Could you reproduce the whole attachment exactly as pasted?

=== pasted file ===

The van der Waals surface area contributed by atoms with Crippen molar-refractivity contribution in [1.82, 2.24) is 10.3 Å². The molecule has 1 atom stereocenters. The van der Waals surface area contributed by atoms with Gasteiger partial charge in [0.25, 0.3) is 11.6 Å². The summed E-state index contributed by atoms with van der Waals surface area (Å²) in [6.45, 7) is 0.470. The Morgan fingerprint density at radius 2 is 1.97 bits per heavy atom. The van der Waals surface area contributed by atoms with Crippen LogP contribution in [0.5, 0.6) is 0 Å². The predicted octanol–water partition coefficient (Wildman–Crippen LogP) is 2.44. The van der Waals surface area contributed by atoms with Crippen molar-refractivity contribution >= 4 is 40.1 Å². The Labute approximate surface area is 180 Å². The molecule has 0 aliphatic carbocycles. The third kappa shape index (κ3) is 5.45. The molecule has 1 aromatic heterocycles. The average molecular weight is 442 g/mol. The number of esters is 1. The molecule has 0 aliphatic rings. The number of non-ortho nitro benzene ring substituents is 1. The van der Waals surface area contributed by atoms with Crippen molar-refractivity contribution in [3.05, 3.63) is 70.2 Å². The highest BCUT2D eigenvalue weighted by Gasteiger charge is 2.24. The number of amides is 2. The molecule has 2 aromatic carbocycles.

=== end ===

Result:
The van der Waals surface area contributed by atoms with Crippen molar-refractivity contribution in [1.82, 2.24) is 10.3 Å². The molecule has 1 atom stereocenters. The van der Waals surface area contributed by atoms with Gasteiger partial charge in [0.25, 0.3) is 11.6 Å². The summed E-state index contributed by atoms with van der Waals surface area (Å²) in [6.45, 7) is 0.470. The Morgan fingerprint density at radius 2 is 1.97 bits per heavy atom. The van der Waals surface area contributed by atoms with Crippen LogP contribution in [0.5, 0.6) is 0 Å². The predicted octanol–water partition coefficient (Wildman–Crippen LogP) is 2.44. The van der Waals surface area contributed by atoms with Crippen molar-refractivity contribution >= 4 is 40.1 Å². The Labute approximate surface area is 180 Å². The molecule has 0 aliphatic carbocycles. The third kappa shape index (κ3) is 5.45. The molecule has 1 aromatic heterocycles. The average molecular weight is 442 g/mol. The number of esters is 1. The molecule has 0 aliphatic rings. The number of non-ortho nitro benzene ring substituents is 1. The van der Waals surface area contributed by atoms with Crippen molar-refractivity contribution in [3.05, 3.63) is 70.2 Å². The highest BCUT2D eigenvalue weighted by Gasteiger charge is 2.24. The number of amides is 2. The molecule has 2 aromatic carbocycles.